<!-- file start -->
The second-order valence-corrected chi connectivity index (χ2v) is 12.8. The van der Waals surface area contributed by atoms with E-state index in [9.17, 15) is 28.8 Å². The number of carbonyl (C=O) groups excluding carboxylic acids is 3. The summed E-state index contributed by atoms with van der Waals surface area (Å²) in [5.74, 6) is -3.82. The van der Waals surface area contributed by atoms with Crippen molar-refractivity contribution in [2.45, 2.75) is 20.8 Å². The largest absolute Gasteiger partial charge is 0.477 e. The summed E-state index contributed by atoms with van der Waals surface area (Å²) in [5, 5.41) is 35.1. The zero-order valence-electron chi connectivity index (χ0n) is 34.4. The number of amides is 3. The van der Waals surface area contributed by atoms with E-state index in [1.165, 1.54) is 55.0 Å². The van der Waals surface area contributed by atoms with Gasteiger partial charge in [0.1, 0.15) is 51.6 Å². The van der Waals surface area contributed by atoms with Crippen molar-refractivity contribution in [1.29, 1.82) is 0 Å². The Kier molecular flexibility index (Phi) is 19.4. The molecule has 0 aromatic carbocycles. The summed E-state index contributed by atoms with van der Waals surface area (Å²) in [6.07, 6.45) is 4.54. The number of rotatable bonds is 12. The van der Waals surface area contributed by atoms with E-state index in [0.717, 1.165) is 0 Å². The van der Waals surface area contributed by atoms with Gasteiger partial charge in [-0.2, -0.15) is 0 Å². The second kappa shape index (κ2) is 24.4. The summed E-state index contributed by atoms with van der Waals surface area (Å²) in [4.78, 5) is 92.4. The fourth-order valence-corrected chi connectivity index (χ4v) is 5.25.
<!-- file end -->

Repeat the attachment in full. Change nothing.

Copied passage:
The second-order valence-corrected chi connectivity index (χ2v) is 12.8. The van der Waals surface area contributed by atoms with E-state index in [9.17, 15) is 28.8 Å². The number of carbonyl (C=O) groups excluding carboxylic acids is 3. The summed E-state index contributed by atoms with van der Waals surface area (Å²) in [5.74, 6) is -3.82. The van der Waals surface area contributed by atoms with Crippen molar-refractivity contribution in [2.45, 2.75) is 20.8 Å². The largest absolute Gasteiger partial charge is 0.477 e. The summed E-state index contributed by atoms with van der Waals surface area (Å²) in [5, 5.41) is 35.1. The zero-order valence-electron chi connectivity index (χ0n) is 34.4. The number of amides is 3. The van der Waals surface area contributed by atoms with E-state index in [1.165, 1.54) is 55.0 Å². The van der Waals surface area contributed by atoms with Gasteiger partial charge in [0.1, 0.15) is 51.6 Å². The van der Waals surface area contributed by atoms with Crippen molar-refractivity contribution in [1.29, 1.82) is 0 Å². The Kier molecular flexibility index (Phi) is 19.4. The molecule has 0 aromatic carbocycles. The summed E-state index contributed by atoms with van der Waals surface area (Å²) in [6.07, 6.45) is 4.54. The number of rotatable bonds is 12. The van der Waals surface area contributed by atoms with E-state index in [0.717, 1.165) is 0 Å². The van der Waals surface area contributed by atoms with Gasteiger partial charge in [-0.2, -0.15) is 0 Å². The second kappa shape index (κ2) is 24.4. The summed E-state index contributed by atoms with van der Waals surface area (Å²) in [4.78, 5) is 92.4. The fourth-order valence-corrected chi connectivity index (χ4v) is 5.25.